Dane Baptiste: Citizen Dane | Review by Steve Bennett
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Dane Baptiste: Citizen Dane

Review by Steve Bennett

Please don’t let Dane Baptiste get swallowed by the corporate comedy machine. He’s the sort of act the mega-agents love, because the public will take to him instantly. He’s smart and affable, confident yet self-effacing, able to talk with wit and style about his life, his observations and his opinions.

His debut is slick and classy, sure to make waves… but he also needs just to go that extra yard or two to convert some of this bright, conversational stand-up into killer routines, which he surely has in him. And those skills can only be honed live, not on a never-ending whirl of panel show appearances, which he’s likely to find himself on following this assured debut.

But if nothing else comes from this hour (and it does), it’s that Baptiste has a clear head, demonstrating he knows exactly how to treat an idea comically, and present it to the audience with charm and controlled energy. He plays the marginally low-status card, portraying himself as something of an outsider, which ironically gives him a kinship with the audience.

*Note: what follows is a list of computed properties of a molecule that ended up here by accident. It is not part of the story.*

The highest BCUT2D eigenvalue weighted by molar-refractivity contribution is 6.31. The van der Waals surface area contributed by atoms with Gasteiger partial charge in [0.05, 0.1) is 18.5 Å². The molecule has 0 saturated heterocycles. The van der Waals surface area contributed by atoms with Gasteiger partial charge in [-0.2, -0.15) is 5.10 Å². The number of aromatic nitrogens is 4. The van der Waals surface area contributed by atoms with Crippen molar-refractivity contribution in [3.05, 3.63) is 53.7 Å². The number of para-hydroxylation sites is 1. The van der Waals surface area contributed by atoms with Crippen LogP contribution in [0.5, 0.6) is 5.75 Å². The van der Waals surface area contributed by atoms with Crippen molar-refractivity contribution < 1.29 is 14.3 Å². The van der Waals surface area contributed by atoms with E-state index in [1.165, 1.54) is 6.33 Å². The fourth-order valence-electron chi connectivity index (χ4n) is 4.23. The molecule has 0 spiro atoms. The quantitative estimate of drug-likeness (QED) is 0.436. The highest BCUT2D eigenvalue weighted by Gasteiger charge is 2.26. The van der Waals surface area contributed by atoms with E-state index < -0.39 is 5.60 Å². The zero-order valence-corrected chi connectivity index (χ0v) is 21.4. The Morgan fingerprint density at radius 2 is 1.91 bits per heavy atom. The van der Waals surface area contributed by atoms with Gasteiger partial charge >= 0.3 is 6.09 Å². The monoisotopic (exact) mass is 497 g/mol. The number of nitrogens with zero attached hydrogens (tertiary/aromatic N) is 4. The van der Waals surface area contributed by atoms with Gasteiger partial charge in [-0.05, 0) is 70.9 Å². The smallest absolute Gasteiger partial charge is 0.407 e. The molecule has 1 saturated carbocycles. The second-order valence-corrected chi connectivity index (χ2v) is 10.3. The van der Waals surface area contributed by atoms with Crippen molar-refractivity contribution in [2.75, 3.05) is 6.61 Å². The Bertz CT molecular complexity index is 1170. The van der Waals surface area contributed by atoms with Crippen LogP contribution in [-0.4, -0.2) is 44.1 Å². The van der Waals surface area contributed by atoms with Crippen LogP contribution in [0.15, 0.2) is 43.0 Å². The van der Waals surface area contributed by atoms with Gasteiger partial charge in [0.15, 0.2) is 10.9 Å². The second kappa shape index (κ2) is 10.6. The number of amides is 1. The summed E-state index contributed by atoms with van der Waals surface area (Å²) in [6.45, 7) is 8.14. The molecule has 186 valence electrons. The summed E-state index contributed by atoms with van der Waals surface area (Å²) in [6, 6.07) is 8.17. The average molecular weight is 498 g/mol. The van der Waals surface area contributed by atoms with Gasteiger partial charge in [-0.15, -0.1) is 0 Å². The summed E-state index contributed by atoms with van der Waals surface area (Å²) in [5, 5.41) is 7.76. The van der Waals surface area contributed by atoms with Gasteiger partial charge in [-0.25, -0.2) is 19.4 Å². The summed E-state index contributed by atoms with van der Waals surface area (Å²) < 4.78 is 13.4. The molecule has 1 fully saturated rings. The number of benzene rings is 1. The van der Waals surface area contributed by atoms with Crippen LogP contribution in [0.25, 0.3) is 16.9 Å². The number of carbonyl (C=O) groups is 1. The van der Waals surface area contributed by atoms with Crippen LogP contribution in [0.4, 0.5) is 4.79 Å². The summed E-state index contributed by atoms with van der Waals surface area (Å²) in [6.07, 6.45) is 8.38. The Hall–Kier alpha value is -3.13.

That feeling of not fitting in comes because he’s privileged compared to the tough life of his parents. But his stable family background made him an outcast from the rude boyz he grew up with, while being from Grenada meant he didn’t fit in with the white kids either. There’s an authenticity to his tales of these experiences, slightly apart from the norm but without artificially inflating any difference to be more than they are.

But themes are worn lightly; this is a free-flowing hour of solid stand-up that Baptiste can take in any direction he wants.

Sometimes he applies comic formulae a little too closely. Once he’s come up with the strong idea of Grenada’s native crop, nutmeg, being outlawed like marijuana, the subsequent routine follows the expected pattern of a ‘what if?’ routine precisely – right down to gratuitous callback. It’s funny, but you can see his workings.

Yet elsewhere he does take us to some imaginative places. There’s a take on the tooth fairy and a routine about Superman that both end with cheeky, perfectly-worded payoffs; while his analogy between teachers and immigrants is very nicely done. The education professionals in the front row love it.

A rejected title for this show was Who Is Dane Baptiste? A question fewer and fewer people will surely ask over the years – especially if he can develop his already-admirable craft at his own rate. This impressive calling card answers that question, as Baptiste firmly plants a Grenadan flag into the fertile soil of British stand-up.

Review date: 14 Aug 2014
Reviewed by: Steve Bennett
Reviewed at: Pleasance Courtyard

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